Chad Michael Smedley awoke Sunday morning in his east Houma bedroom, with his lab mix dog Bella beside him. When he lifted his head, Bella gave him a lick on the chin. He told her go back to sleep. Chad had plans to meet friends in Grand Isle, but decided to rest a little longer. At 10:30 a.m., he awoke again, much later than he intended. His mother had sent a text asking him to return a borrowed propane cylinder, which was a good thing given the lateness.
Chad looked at his phone, saw some curious postings on Facebook, and then checked some other things, to make sense of them.
And then it all hit home.
“Oh my God,” he remembers saying out loud.
The death toll by that time was up to 50 at Pulse Orlando, a nightclub that is now a painful landmark of modern day history. It is also a part of Chad’s personal history, a place he frequented from 2006-10 while living in Orlando. The club held good memories. Friends were made, Chad got more acquainted with his inner self, and he even took to its dance floor.
“I’m someone who didn’t dance very much,” said Chad.
But Pulse was different, and brought out good things.
He visited the club with a boyfriend last year, noting that the place had been nicely renovated since he’d been there last.
The arguments will continue for weeks to come about the nature of Omar Mateen’s attack. Was it “Islamic terrorism,” as some insist it be categorized? Was it ISIS-inspired or ISIS-ordered? Was it a hate crime? The inspired versus ordered question will be answered by experts in due time. That Mateen was a follower of Islam, and that he announced to police on the telephone allegiance to the Islamic State terrorists, appear as fact. So does his choice of venue.
For this event, the law of parallel truths rules. The attack no doubt was fueled by Mateen’s radicalization. The attack was no doubt a hate crime. These particular victims, being who they were, perhaps made it a little easier for Mateen to turn hatred into action. The theories do not cancel each other out. The latter may be inconvenient for some, who may find their chronic opposition to civil rights for gay people derailed by accepting it.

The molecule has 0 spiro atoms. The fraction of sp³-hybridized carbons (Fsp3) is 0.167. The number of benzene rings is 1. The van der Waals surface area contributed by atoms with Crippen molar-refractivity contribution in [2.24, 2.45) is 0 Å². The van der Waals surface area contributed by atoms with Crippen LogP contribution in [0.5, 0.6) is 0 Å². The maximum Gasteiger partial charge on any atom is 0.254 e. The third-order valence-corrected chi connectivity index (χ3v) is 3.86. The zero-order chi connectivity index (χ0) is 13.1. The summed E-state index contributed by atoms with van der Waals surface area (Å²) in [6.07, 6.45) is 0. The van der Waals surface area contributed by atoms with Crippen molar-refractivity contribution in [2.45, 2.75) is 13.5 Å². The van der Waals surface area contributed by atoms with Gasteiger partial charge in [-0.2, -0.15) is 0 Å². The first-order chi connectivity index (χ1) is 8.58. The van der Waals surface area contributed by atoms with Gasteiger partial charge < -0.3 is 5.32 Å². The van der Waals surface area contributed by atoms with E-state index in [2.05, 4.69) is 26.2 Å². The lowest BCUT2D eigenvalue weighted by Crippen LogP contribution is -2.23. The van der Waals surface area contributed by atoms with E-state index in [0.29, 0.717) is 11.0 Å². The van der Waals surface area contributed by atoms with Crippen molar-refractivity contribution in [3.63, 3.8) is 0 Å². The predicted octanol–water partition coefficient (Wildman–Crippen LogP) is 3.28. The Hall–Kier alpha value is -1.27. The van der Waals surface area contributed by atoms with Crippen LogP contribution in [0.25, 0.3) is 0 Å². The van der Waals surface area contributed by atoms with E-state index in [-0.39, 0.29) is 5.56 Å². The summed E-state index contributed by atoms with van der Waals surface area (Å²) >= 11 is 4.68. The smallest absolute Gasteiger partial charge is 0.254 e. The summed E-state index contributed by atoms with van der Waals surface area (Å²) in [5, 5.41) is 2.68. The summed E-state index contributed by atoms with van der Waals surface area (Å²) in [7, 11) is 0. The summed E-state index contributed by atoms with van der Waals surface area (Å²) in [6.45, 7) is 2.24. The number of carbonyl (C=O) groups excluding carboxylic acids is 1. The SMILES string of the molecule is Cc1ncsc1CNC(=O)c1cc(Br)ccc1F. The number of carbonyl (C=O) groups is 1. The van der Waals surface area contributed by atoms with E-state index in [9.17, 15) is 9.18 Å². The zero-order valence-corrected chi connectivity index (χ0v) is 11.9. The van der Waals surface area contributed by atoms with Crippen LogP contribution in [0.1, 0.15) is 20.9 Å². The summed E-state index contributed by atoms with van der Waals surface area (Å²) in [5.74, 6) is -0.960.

President Barack Obama noted in his address to the nation Sunday morning the attendant heartbreak “for all our friends – our fellow Americans – who are lesbian, gay, bisexual or transgender.”
“The shooter targeted a nightclub where people came together to be with friends, to dance and to sing, and to live,” President Obama said. “The place where they were attacked is more than a nightclub – it is a place of solidarity and empowerment where people have come together to raise awareness, to speak their minds, and to advocate for their civil rights.”
Chad has never voted for Obama, and is not a fan. But on this matter, he says the President got it right. He is not impressed with Gov. John Bel Edwards’ statement issued Sunday, which offered no condolences to people like himself.
“It was a hate crime against a specific group and he should have offered his condolences,” Chad said.
Memories of fog machines and twinkling lights and a steady beat of well-spun music whirled Sunday through the mind of Chad, who called off the Grand Isle trip. He called two good friends in Orlando that he stays in touch with, Michael and Tony. When Michael answered the phone, Chad cried.
“I am in heartbreak and disbelief and I still can’t believe that really happened there, and I have been walking around feeling like a ghost,” said Chad, who acknowledges that he now feels less safe than ever, which is precisely what people who commit hate crimes and other acts of terror want. “I know I live here in Houma, but that place, it was part of my life.”
He had planned to celebrate his 33rd birthday in Orlando. Now he’s not so sure. After making some other calls and taking care of a few other things, Chad returned the propane bottle to his mother and spent some time with her, talking and crying. After returning home, he watched the movie “Charlotte’s Web” on TV.
“Everything else had violence and I didn’t want to see violence and I didn’t want to see the news,” he said. “I didn’t want to see anything about this anymore. How much can you say about it until they get some more facts?” •
Senior Staff Writer